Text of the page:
11/02/2012 05:00 pm ET Updated Jan 23, 2014

For Returning Tennessee Veterans, Clean Energy Jobs Are a Perfect Fit

It just got a little bit easier for veterans returning to western Tennessee to find a good job.

And one of the main reasons is the work of my friend, retired Marine Lt. Gen. John "Glad" Castellaw.

While Tennessee might not be the first place that comes to mind when you think of clean energy, Gen. Castellaw sees opportunity in his home state. He has led the effort to create a program that helps unemployed military veterans find jobs, builds on the Volunteer State's rich agriculture base, and shows how our country can transition to a clean energy economy.

This new program is a partnership between the U.S. Department of Agriculture and two Tennessee non-profit groups -- the Memphis Bioworks Foundation and the Crockett Policy Institute.

Under the partnership, the groups will create a network of support organizations, a comprehensive jobs database and new outreach programs, all designed to put veterans back to work in energy sector jobs.

The USDA awarded a $30,000 grant to the two non-profits to establish the programs.

A farmer and a 30-year-plus veteran of the Marine Corps, Gen. Castellaw, founder of the Crockett Policy Institute, knows how tough it can be for young veterans to find work.

He also understands how important clean energy is to our economy, our national security and our environment. And he understands, too, how the military's pioneering of advanced biofuels and other clean energy sources can drive growth in the private sector.

As Gen. Castellaw put it in a recent op-ed in the Chattanooga Times:

"Like other innovations that have their roots in the military, DOD's push into biofuels is spurring economic activity in the private sector. It's spawning a new breed of American entrepreneurs who are creating jobs, forming companies and moving our country forward."

The program Gen. Castellaw and his partners are building in Tennessee makes perfect sense for the state's economy and its veterans.

Clean energy is one of the fastest-growing sectors in America. Every month, it adds thousands of new jobs in everything from the manufacturing of advanced batteries to generating solar power. As the clean energy economy grows, so too does the demand for skilled workers.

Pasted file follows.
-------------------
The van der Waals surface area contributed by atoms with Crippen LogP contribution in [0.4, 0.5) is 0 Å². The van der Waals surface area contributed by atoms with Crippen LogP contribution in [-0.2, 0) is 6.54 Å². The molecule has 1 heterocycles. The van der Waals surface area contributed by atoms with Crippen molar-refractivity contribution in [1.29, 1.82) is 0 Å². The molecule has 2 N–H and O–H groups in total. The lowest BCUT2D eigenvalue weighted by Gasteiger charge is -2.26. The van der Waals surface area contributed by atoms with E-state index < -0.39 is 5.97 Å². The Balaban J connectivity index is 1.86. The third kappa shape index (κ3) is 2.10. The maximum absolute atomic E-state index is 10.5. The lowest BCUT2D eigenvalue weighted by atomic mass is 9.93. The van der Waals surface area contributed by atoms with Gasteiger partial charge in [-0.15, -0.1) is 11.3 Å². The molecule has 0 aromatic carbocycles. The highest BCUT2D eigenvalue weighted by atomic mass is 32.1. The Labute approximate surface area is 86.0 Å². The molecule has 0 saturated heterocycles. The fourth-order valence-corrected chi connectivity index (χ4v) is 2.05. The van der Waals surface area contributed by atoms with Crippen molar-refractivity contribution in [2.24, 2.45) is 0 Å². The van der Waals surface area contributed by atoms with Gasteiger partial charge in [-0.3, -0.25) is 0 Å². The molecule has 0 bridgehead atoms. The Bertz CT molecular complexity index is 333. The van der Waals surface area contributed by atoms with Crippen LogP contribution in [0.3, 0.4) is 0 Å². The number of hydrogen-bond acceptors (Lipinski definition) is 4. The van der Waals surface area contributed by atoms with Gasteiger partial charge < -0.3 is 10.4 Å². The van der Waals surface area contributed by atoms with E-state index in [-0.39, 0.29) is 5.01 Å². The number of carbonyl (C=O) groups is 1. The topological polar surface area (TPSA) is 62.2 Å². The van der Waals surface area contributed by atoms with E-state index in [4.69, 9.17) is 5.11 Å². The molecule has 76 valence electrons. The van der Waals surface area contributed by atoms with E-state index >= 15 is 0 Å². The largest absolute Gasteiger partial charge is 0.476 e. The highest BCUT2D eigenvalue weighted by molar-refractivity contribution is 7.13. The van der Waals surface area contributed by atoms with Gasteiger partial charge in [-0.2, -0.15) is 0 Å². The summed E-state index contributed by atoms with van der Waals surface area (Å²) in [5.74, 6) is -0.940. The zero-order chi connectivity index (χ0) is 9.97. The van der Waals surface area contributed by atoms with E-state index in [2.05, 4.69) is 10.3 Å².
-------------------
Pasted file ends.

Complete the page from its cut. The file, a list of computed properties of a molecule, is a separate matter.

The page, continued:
This demand can be filled by returning veterans who join the civilian workforce already possessing the knowledge, skills and experience that make them ideally suited to work in the clean energy sector. As an early adopter of clean energy, the military has trained thousands of service members in advanced technologies.

Sailors, soldiers, marines and airmen and women have developed, built and maintained everything from solar panels that power Army bases to jets and ships that run on sustainable domestic biofuels. Experience with these types of clean technologies makes veterans ideal candidates for work in this field.

The new Tennessee program will help connect these well-trained veterans with employers who need them.

Companies like Memphis-based Federal Express, for instance, are transitioning to vehicles - both airplanes and trucks -- that will run at least partly on biofuels and other clean, renewable fuels. Who better to help service those jets and automobiles than military veterans who already have experience with such vehicles?

A shift toward advanced biofuels could also help Tennessee's agricultural community. More biofuels means more markets for Tennessee farmers who can grow non-food crops that can be converted to advanced energy. Even waste material from food crops can be used in this process.

Clean energy is good for Tennessee's veterans, farmers, industries and for the state's economy as a whole. But this opportunity is not limited to one region. It can play out just as well in other parts of the country. In fact, anyone who's looking for a career in an industry that builds the local economy while also supporting national security should look to the clean energy sector.

On clean energy, Tennessee is following the words of native son Davey Crockett: "Be sure you are right, and then go ahead." We should all do the same.